Will Cologne change Germany's refugee policy?
In the wake of the mass sexual assaults on women on New Year's Eve, the coalition government in Berlin is discussing consequences such as tighter deportation regulations for criminal foreigners this Monday. Some commentators advise the German government to stick to its level-headed migration policy. Others accuse Merkel of sparking an invasion and jeopardising European cohesion."
Mrs Merkel: yes you can!
Angela Merkel must not give up yet, urges the liberal daily Jutarnji list: "The attack in Cologne puts an end to the back-and-forthing with which Merkel saved the other member states in the refugee crisis. France is paralysed with fear in view of the presidential elections in 2017. And no one seriously counts on the British any more. In the East the neoconservative anti-immigrant coalition is gaining ground from the Adriatic to the Baltic. In the Czech Republic, Slovakia and Estonia, no one wants the refugees. And on top of all that there's the new alliance between Orbán and Kaczyński. And now Sweden, Denmark and Norway, which have always shown a huge awareness of human rights and solidarity, are closing their borders to the victims of war in the Middle East. The German chancellor did a great job in 2015. Can she do the same in 2016? Mrs Merkel: yes you can!"
Germany's calm reaction good for Europe
Following the sexual assaults in Cologne and other German cities Chancellor Angela Merkel has announced plans to examine the introduction of more stringent regulations for the deportation of criminal foreigners. Fortunately Germany is reacting calmly rather than suddenly sealing off its borders, the centre-left daily La Repubblica comments: "The clear yet at the same time carefully reflected resolve of the German leadership is based on the conviction that the motives behind the chancellor's refugee policy are still valid. … For demographic and geopolitical reasons Germany (and Europe) have no economic future without immigration. And the refugees are a phenomenon of global dimensions which no European nation, not even 'powerful Germany', can tackle alone. Unless one succumbs to the illusion that salvation lies in building new but unstable walls."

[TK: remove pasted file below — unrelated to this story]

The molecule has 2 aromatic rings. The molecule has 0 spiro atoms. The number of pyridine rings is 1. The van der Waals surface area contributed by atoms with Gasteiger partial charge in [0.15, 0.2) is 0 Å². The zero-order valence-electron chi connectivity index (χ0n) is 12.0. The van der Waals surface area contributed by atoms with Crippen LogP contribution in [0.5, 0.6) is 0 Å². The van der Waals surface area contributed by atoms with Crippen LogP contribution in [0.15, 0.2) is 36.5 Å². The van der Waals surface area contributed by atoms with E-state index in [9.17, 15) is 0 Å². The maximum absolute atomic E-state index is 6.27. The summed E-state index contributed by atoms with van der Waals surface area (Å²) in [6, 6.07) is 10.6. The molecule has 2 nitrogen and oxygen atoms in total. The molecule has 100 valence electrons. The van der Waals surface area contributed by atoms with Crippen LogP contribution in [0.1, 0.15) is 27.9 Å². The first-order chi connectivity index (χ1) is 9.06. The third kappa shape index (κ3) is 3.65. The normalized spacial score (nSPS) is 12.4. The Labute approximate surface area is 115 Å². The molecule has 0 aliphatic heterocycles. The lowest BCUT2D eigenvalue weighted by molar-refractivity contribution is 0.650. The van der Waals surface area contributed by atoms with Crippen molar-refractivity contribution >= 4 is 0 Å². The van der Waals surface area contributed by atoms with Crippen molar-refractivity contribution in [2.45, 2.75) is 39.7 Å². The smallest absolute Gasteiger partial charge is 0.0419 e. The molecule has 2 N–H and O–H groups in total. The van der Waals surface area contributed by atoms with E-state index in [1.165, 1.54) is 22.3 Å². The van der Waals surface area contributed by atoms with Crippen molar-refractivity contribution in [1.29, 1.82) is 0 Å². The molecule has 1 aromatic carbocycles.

Fatal blow for culture of welcoming?
The mass assaults on women on New Year's Eve in Cologne could end up changing Germany's migration policy, comments the Christian daily Kristeligt Dagbladet: "Naturally we can't tar all Muslim men with the same brush, but it would be wrong to close our eyes to the deep cultural and religious differences that make integration so difficult. There must be an open discussion about this in Germany, which is often so hysterically politically correct, and also here in Denmark. German Chancellor Angela Merkel was absolutely right to insist in her New Year's address on 'our values, our laws and our rules apply to everyone who wants to live here'. But it's unclear how she plans to make those who have difficulties integrating accept those values and rules too. What is clear is that the New Year's Eve attacks have confronted the chancellor's 'Yes, we can' assurance with reality and perhaps even dealt it a fatal blow."
Right-wing populists exploiting Cologne victims
Following the attacks on women on New Year's Eve in Cologne and other cities, the German government announced on the weekend that it would tighten asylum laws and reinforce the police and judiciary: The incidents must not be allowed to destroy Germany's "Willkommenskultur" (welcome culture), Doris Akrap writes in the centre-left daily The Guardian: "Nobody ever said that the refugees, even when they were wrapped in insulation blankets after arriving over the Mediterranean, were all angels. But my fear is that Willkommenskultur could end up as nothing more than a slogan. The people who always wanted it to fail, who believe in a Germans-only state, are abusing the fears and insecurities we all have over the background of the new arrivals. And more than that, they are abusing the dozens of women who were victims of assault on New Year's Eve."
Merkel has Europe on her conscience
Angela Merkel has put European cohesion at risk with her refugee policy, the oppositional website e-vestnik comments: "Merkel will probably have to step down this year. But what about Europe? A few European countries have already suspended the Schengen Agreement. They justify this by pointing to the wave of refugees from Greece. But how is Greece supposed to defend its 13,000 kilometres of coastline when Merkel is inviting the refugees to come? Before she did that the flow of refugees was constant but controllable. But by forcing the entire EU to take in more refugees Merkel has triggered a full-blown invasion. The EU is collapsing, the UK wants to leave and there is the threat of unpredictable conflicts between the member states."